Making a Plan of Action
Making a Plan of Action
Making a Plan of Action
Making a Plan of Action
Making a Plan of Action

Making a Plan of Action

In making a plan of action to make change, it is often important to first think about what stops you from getting help, or what might undermine your efforts as you move forward. The information here will help you think about this in more detail, before then considering the things you might need to put in place as part of your plan of action.

What’s Stopping You Getting Help?

People need other people – being able to rely on others when appropriate is an important sign of maturity and confidence. Don’t let inappropriate ‘independence’ or rigid views about seeking help get in the way of you finding support.

Beliefs depression loves to see:

challenging thoughts, stereotypes, mental health, stigma, depression, anxiety, support networks, student welfare, well-being

Thinking in these ways is part of the depressed thinking habits, which help sustain and reinforce the vicious cycle of depression itself. These include unrealistic all-or-nothing and perfectionist elements, or reflect stereotypical cultural attitudes.

Asking for help can feel very scary. You might fear rejection or ridicule, or you might fear losing control. You may be concerned about dependence – on medication or on people. You may have been let down in the past and fear it happening again. You might fear not getting enough help. If you are actively suicidal, you may fear losing your freedom.


Doing Nothing is Also Risky

You will find these fears addressed in various ways throughout this site. All actions are risky, but so is inaction – doing nothing about the depression affecting you is likely to allow it to intensify. You may put yourself at serious risk. The next steps are to:

  • Find out more about the various forms of support available through your university or college
  • If necessary, identify and challenge the depressed thinking habits affecting your decisions
  • If necessary, challenge the cultural stereotypes affecting your decisions
  • Decide which form, or forms, of help you feel most comfortable with
  • Give it a go – what’s the worst that can come from trying?


Talking to Someone

It is much easier for depression to take over when you are isolated and out of touch with others. Telling someone how you are feeling is a vital first step in breaking this isolation, so that you can build a network of support.


How Does Talking to Someone Help?

It can be hard to open up and be honest about how you are really feeling. You may be used to putting on a ‘front’ with others and pretending you are fine. However, this leaves you feeling isolated and alone, which makes things worse. These are some of the ways that talking to someone can make a difference:

  • Unburdening yourself
    It can be a great relief to get things off your chest. For some people, it helps a lot if they know things will be kept confidential
  • Getting perspective
    Voicing thoughts or fears is very useful in making sense of them and putting them into perspective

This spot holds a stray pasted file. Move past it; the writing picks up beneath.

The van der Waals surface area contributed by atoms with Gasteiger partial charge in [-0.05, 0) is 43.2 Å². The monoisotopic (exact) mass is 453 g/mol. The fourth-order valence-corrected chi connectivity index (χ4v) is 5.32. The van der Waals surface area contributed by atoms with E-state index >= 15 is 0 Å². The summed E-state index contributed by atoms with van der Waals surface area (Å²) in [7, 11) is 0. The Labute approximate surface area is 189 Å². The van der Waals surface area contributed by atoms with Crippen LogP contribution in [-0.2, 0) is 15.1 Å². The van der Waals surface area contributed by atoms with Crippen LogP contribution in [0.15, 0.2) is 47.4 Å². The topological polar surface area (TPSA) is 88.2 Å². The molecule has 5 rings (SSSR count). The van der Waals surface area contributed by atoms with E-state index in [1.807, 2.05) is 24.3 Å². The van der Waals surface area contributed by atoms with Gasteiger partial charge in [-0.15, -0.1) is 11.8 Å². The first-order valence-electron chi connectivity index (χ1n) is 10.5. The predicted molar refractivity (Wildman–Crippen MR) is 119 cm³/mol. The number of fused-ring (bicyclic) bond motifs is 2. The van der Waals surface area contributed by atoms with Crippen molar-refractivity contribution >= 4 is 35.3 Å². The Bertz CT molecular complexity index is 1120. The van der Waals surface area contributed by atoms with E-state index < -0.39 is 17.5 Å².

• Easing isolation
    Dropping the mask, being honest and connecting with someone else on a real level helps to counter the isolating effect of depression
  • Care and compassion
    If you choose well who to talk to, you are much more likely to be offered care and compassion than the rejection or ridicule you may fear
  • Useful advice
    Depending on who you talk to, you may get some useful help or advice in return – and even if some of it isn’t useful, remember you don’t have to take it!
  • Strategies and ways forward
    Talking and openness shine a bright light onto depression’s distortions and lies. As you talk, you start to develop understanding and strategies for tackling depression
  • Support network
    Different people offer different kinds of support, so talking to different people can help build up a useful support network


Go For It!

It doesn’t really matter who you talk to first. Some ideas would include: a friend, family member, anonymous listening service like Nightline or the Samaritans, Student Union Welfare rep, personal tutor, student support services staff member, counsellor, or doctor. Decide who is the best person for you to talk to first. Be realistic about what each person can offer. If it doesn’t work out, try someone else. Talk to more than one person.

Even if you don’t talk about how you are feeling, simply just being with others can be an important way to break isolation.

If you are moderately to severely affected by depression, and especially if you feel you are at risk of harming yourself in any way, then the most important first step is to talk to someone who is best placed to help you – a doctor or counsellor.


Help Them to Help You

If you are concerned that you might worry or overburden people, print off or show them the ‘Worried About Someone?’ page on this site, which offers advice on how best to support someone with depression. It can also give you a realistic idea of what kinds of help you can expect from non-professionals.